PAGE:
How much do you really trust people?
That's what scientists in Spain wanted to find out. So they staked out a festival in Barcelona and recruited about 500 volunteers to play a little carnival game for fun, prizes, and, you know, advancing our knowledge of human psychology.
The games were all variations of the prisoner's dilemma.
What's the prisoner's dilemma? I'll explain. (You can read this section in a gangster-y detective voice if you want).
It's a famous thought experiment that helps us figure out how people manage trust, risk, and temptation while making decisions, see? If you're being traditional, what you do is get two wise guys, separate the lugs, and tell 'em that they're both under arrest. But you're a nice guy, and you've really got their best interests at heart, so you'll cut 'em a deal: If they rat on their buddy, they go free.
But here's the twist, if they both rat, both go to the slammer. Of course, they could both clam up, in which case you can't do much. Maybe give 'em a little time in the clink, but that's about it.
Imagine that you were the prisoner: Do you trust your friend and clam up so you're both safe from prison?
Or do you think you can play 'em by turning them in and getting yourself a better deal? (You can stop the gangster voice now. Or don't. It's a free country.)
This kind of game also happens on reality TV all the time when partners have to decide whether they want to split the money or take it all. And you can tweak the game by changing how big the rewards and punishments are, too.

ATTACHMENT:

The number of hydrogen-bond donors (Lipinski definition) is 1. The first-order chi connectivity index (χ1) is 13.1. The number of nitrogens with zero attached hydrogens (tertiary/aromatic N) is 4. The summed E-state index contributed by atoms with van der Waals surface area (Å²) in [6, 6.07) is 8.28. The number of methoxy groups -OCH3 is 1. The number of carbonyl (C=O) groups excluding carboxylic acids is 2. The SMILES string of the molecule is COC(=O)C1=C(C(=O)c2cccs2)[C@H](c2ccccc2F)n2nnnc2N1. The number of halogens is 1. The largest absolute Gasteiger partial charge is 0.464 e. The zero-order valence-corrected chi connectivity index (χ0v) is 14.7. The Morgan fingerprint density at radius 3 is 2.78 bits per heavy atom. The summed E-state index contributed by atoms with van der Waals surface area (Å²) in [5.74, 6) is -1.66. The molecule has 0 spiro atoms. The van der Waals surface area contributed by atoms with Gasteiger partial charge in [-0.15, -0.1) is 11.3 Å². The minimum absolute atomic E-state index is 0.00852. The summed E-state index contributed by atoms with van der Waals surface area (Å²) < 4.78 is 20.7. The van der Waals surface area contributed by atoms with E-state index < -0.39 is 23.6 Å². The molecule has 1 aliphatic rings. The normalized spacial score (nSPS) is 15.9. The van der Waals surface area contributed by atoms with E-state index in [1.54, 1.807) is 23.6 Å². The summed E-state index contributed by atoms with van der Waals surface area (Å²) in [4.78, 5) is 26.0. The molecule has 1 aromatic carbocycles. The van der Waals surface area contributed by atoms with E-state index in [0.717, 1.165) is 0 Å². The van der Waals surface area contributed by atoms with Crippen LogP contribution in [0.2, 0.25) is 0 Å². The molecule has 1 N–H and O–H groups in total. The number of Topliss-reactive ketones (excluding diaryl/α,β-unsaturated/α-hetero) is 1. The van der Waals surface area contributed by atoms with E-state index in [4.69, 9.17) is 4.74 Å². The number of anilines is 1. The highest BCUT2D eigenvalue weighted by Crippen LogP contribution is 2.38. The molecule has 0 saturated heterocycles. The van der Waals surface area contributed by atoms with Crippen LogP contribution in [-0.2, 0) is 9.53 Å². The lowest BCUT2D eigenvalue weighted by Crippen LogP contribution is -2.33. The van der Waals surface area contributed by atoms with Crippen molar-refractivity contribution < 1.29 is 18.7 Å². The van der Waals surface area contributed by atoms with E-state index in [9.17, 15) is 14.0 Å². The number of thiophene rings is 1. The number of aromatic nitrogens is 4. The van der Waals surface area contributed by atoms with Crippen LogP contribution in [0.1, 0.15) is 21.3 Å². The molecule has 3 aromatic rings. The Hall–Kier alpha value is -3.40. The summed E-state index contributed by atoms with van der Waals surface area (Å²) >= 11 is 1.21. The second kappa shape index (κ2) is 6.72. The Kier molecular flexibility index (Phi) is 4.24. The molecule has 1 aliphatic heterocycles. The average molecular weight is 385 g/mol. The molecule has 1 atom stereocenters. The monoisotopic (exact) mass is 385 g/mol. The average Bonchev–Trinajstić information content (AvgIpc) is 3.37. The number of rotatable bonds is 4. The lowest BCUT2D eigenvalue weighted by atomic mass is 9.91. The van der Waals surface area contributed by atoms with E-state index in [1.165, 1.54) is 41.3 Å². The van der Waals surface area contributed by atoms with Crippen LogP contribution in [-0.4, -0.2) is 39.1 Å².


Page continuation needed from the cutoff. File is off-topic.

In the case of the Spanish study, the scientists made the volunteers play a few different games with different setups.
Instead of trying to place people's reactions in pre-existing categories, the scientists in this study gathered everyone's results, then let a computer group the people together as best it could.
This is what it found:
First, there were the optimists. These people will work together whenever the everyone-works-together option is most rewarding. They seem to believe that when the payoff's obvious, everyone will work for it.
Then, there were the pessimists. These people always expect to get screwed over and will only try to cooperate when they'll benefit anyway.
Thirdly, there were the trusting people. They'll always cooperate, whether it makes sense or not. Bless their (naive) little hearts.
Finally, we get the envious people. Envious players don't really seem to care what the outcome is, as long as they're getting more.
There were roughly the same number of optimists, pessimists, and trusting people — about 20% of the group each. Envious was a bit more, at about 30%. There was also a mysterious fifth category, which the computer couldn't classify.
Living in a world of envious people might seem like a downer, but we can actually do a little scientific jujitsu on this and turn it into something awesome.
That's because this experiment is part of game theory, a branch of mathematics that studies how people make decisions, which carries important consequences in designing things like laws, political systems, or jobs.
While we like to assume people will always act rationally, this study suggests that people think with their gut as much as their brains. And knowing more about people's motivations means we can add new little incentives to big projects that affect lots of people. Maybe that new anti-poverty law needs a little bonus for the rich to appease envious players, for example — or maybe it needs a fail-safe to keep the pessimists happy.
By understanding what motivates people, we can motivate people to do good in the world.